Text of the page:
Feb. 23, 1996
Harvard Educator is Visiting Professor
Harvard University education and social policy Professor Gary Orfield will be this year's Visiting Professor at UW-River Falls.
Orfield, who is a nationally recognized specialist in access to education, will present two lectures that are free and open to the public.
On March 6 he will lecture on "Race, Education and the Pursuit of Happiness: Can the Public Schools Make a Difference," from 7-8 p.m. in Room 138 of Rodli Commons.
On March 7 he will lecture at 3 p.m. on "Race, Schools and Equality," in the Presidents Room of the Hagestad Student Center.
Orfield joined the Harvard Graduate School of Education and the Kennedy School of Government in 1991, previously teaching at the University of Chicago.
He served on the staff of the Brookings Institution in Washington, and was Scholar-in-Residence at the U.S. Civil Rights Commission. He is widely recognized, including awards of the Woodrow Wilson Fellowship, the Danforth Fellowship, and the Brookings Institutional Research Fellowship.
He has worked with numerous federal, state and local agencies and organizations including the Justice Department, Housing and Urban Development, the National Institute of Education, the Education Commission of the State, the Council of Chief State School Officers, the City of Chicago, and the Minnesota State Board of Education.
Orfield has testified in many congressional and legislative hearings, including four U.S. Supreme Court confirmation hearings. He has been a witness in 21 civil rights courts cases on school and housing discrimination, higher education, and on testing issues.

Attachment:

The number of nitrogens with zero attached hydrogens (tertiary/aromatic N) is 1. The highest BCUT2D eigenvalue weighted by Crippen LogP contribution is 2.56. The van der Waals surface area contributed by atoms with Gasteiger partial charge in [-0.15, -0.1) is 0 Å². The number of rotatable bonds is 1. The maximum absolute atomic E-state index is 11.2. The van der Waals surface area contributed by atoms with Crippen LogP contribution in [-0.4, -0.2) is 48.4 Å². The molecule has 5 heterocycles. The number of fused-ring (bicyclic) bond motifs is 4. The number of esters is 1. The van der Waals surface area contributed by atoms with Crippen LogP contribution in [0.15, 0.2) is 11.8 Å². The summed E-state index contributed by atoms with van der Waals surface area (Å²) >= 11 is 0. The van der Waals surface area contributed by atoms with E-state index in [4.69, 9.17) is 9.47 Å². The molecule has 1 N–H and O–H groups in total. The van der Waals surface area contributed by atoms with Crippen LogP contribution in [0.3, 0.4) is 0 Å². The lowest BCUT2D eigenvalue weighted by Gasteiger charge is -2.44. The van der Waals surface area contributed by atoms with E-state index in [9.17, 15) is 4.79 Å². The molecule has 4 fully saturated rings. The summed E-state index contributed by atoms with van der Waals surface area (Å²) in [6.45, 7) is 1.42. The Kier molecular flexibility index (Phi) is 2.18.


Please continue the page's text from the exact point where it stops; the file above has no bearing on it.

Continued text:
Presently, he is the court-appointed special master for the San Francisco school desegregation case, in which virtually all the issues have been negotiated out of court during the past decade, and where a sweeping new approach to school change has been pioneered, including reconstitution of entire school staffs.
Orfield was co-researcher on the extensive Indiana Youth Opportunity Study's "High Hopes, Long Odds" research project that surveyed students, parents and counselors to explore why most students completed high school without preparation for college and work, and followed college students for two years.
He also led the 1993 study, "The Growth of Segregation in American Schools," which reported a movement toward increased segregation of African-American students following the landmark Brown decision that desegregated schools.
Orfield also is involved in studies on educational and employment opportunities for African-American, whites and Hispanics in five metropolitan areas, including Atlanta and Chicago.
He has written numerous publications, and is the author of several books on education access: "The Closing Door: Conservative Policy and Black Opportunity," "Congressional Power: Congress and Social Change, and Must We Bus?"; and "Segregated Schools and National Policy."
For more information, contact Professor Davida Alperin at 715/425-3318.